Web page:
Managing security vulnerabilities
A security vulnerability is a report from a device vendor that advises you about the devices that have operating systems vulnerable to security threats. You can import a vendor's advisory or bulletin into BMCTrueSight Network Automation by using a security vulnerability importer. The imported information is a summary of the full report. You need to consult the vendor's site for complete information. For information about security vulnerability importers, see Managing security vulnerability importers.
The process of importing a security vulnerability report involves mapping of the reported vulnerable operating systems to the operating system version strings that are used by TrueSight Network Automation and discovered from the live devices that TrueSight Network Automation manages. After you import the security vulnerability, you can use it to create a compliance rule that reports a violation if a managed device is running a vulnerable operating system.
TrueSight Network Automation is shipped with a canned set of security vulnerabilities that are derived from the following repositories:
- Cisco's Common Vulnerability Reporting Framework (CVRF) advisory repository
- Cisco's National Vulnerability Database (NVD) repository
- Juniper's NVD repository
- Aruba's NVD repository
- NEW IN 8.904.001 Extreme Networks's NVD repository
- NEW IN 8.904.001 Hewlett Packard Enterprise (HPE) Aruba's NVD repository
- NEW IN 8.904.001 Palo Alto's NVD repository
These vulnerabilities are a snapshot of the available XML files that are captured prior to the product release date. Note that these device vendors update their advisories frequently. Therefore, BMC recommends that you import the updates regularly to keep the database current. TrueSight Network Automation does not update security vulnerabilities during the software upgrade process. You might choose to import the shipped versions, which are included in the BNA_HOME\public\bmc\bca-networks\securityVulnerabilities directory.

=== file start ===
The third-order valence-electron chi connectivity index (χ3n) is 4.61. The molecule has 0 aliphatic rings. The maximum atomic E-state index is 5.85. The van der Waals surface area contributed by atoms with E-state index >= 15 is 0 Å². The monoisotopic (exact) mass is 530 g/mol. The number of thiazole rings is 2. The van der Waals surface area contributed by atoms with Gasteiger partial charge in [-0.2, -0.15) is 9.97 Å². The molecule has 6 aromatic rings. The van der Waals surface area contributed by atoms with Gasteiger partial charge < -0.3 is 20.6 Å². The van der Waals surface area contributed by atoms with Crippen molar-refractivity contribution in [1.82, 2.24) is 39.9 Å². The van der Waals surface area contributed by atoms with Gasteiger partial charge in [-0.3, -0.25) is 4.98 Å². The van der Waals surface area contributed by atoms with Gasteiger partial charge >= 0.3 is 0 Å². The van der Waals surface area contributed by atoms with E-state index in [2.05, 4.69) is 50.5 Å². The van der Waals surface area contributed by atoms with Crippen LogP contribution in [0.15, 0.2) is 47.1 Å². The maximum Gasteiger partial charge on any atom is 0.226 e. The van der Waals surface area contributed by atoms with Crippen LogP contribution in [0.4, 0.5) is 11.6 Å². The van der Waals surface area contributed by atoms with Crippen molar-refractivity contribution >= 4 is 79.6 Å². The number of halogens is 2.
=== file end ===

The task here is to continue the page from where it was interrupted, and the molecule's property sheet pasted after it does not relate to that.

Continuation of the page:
The CVRF database shipped with the product version 8.9.02 is current as of August 16, 2017, with version 8.9.01 is current as of February 7, 2017, and with version 8.9.00 is current as of August 30, 2016.
The publicly available Cisco CVRF database is currently devoid of specific operating system version information and is not suitable for generating compliance rules. For that reason, the canned database of CVRF files is frozen as of August 16, 2017, where the operating system versions are still present. Reports made by Cisco dated after August 16, 2017, and contain the necessary operating system version data can be imported from NVD instead. A new canned importer named "Import Cisco Advisories From NVD XML File, Published After 08/15/17" is provided for this purpose.
As of release 8.9.03, the canned CVRF database is no longer updated. The publicly available CVRF files from Cisco no longer contain detailed operating system version information, which renders these reports unsuitable for the purpose of rule creation and vulnerable device detection. Thus the canned database contains the last snapshot, taken on August 16, 2017, where operating system versions are still present. Reports published by Cisco after that date and containing the operating system versions are available from NVD instead.
TrueSight Network Automation is also shipped with the following canned rule sets, Vulnerable OS images reported in Cisco CVRF advisories and Vulnerable OS images reported in NVD advisories. The canned rule sets contain rules that enforce the canned security vulnerabilities which identify specific vulnerable operating system versions. These rule sets are disabled by default. You must enable them when you want to manage the violations that the rule set might detect. Use the Compliance Summary report before enabling the rule set to gauge the volume of violations to be detected. Some of the canned security vulnerabilities do not have an associated rule. This is due to the advisory not reporting any specific operating system versions. These vulnerabilities are included for completeness and you might want to develop your own rules to enforce them.
The following topics describe how to import and view security vulnerabilities and how to associate rules with them: